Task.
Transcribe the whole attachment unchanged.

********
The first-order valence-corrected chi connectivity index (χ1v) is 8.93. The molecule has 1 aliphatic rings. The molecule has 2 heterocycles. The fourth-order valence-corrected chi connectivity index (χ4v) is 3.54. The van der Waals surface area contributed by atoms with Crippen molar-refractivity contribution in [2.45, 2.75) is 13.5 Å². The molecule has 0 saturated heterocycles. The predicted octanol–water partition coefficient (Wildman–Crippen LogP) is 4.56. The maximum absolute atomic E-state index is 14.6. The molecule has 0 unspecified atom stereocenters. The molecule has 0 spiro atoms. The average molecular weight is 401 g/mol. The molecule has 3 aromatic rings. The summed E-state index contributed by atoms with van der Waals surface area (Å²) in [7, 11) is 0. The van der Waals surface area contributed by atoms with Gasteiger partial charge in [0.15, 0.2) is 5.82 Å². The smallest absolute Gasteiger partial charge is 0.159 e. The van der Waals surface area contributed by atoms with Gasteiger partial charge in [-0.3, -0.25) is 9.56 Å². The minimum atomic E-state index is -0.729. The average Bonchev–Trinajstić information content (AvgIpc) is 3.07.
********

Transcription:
The first-order valence-corrected chi connectivity index (χ1v) is 8.93. The molecule has 1 aliphatic rings. The molecule has 2 heterocycles. The fourth-order valence-corrected chi connectivity index (χ4v) is 3.54. The van der Waals surface area contributed by atoms with Crippen molar-refractivity contribution in [2.45, 2.75) is 13.5 Å². The molecule has 0 saturated heterocycles. The predicted octanol–water partition coefficient (Wildman–Crippen LogP) is 4.56. The maximum absolute atomic E-state index is 14.6. The molecule has 0 unspecified atom stereocenters. The molecule has 0 spiro atoms. The average molecular weight is 401 g/mol. The molecule has 3 aromatic rings. The summed E-state index contributed by atoms with van der Waals surface area (Å²) in [7, 11) is 0. The van der Waals surface area contributed by atoms with Gasteiger partial charge in [0.15, 0.2) is 5.82 Å². The smallest absolute Gasteiger partial charge is 0.159 e. The van der Waals surface area contributed by atoms with Gasteiger partial charge in [-0.3, -0.25) is 9.56 Å². The minimum atomic E-state index is -0.729. The average Bonchev–Trinajstić information content (AvgIpc) is 3.07.